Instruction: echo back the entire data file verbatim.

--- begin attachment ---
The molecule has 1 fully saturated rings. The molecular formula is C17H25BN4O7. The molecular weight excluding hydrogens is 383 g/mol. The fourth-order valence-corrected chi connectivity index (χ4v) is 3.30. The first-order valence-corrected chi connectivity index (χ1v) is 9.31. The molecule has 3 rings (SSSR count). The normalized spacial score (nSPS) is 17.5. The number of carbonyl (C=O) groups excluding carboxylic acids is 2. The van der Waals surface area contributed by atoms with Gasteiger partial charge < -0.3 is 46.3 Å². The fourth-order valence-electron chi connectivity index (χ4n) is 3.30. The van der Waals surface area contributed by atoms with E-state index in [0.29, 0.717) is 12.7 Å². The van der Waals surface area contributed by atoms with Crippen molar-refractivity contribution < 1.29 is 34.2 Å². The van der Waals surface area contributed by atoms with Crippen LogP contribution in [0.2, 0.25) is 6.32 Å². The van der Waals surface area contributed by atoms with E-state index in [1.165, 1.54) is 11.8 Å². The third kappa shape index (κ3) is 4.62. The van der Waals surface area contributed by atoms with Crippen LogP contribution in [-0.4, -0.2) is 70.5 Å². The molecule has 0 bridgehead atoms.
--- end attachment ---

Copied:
The molecule has 1 fully saturated rings. The molecular formula is C17H25BN4O7. The molecular weight excluding hydrogens is 383 g/mol. The fourth-order valence-corrected chi connectivity index (χ4v) is 3.30. The first-order valence-corrected chi connectivity index (χ1v) is 9.31. The molecule has 3 rings (SSSR count). The normalized spacial score (nSPS) is 17.5. The number of carbonyl (C=O) groups excluding carboxylic acids is 2. The van der Waals surface area contributed by atoms with Gasteiger partial charge < -0.3 is 46.3 Å². The fourth-order valence-electron chi connectivity index (χ4n) is 3.30. The van der Waals surface area contributed by atoms with E-state index in [0.29, 0.717) is 12.7 Å². The van der Waals surface area contributed by atoms with Crippen molar-refractivity contribution < 1.29 is 34.2 Å². The van der Waals surface area contributed by atoms with Crippen LogP contribution in [0.2, 0.25) is 6.32 Å². The van der Waals surface area contributed by atoms with E-state index in [1.165, 1.54) is 11.8 Å². The third kappa shape index (κ3) is 4.62. The van der Waals surface area contributed by atoms with Crippen LogP contribution in [-0.4, -0.2) is 70.5 Å². The molecule has 0 bridgehead atoms.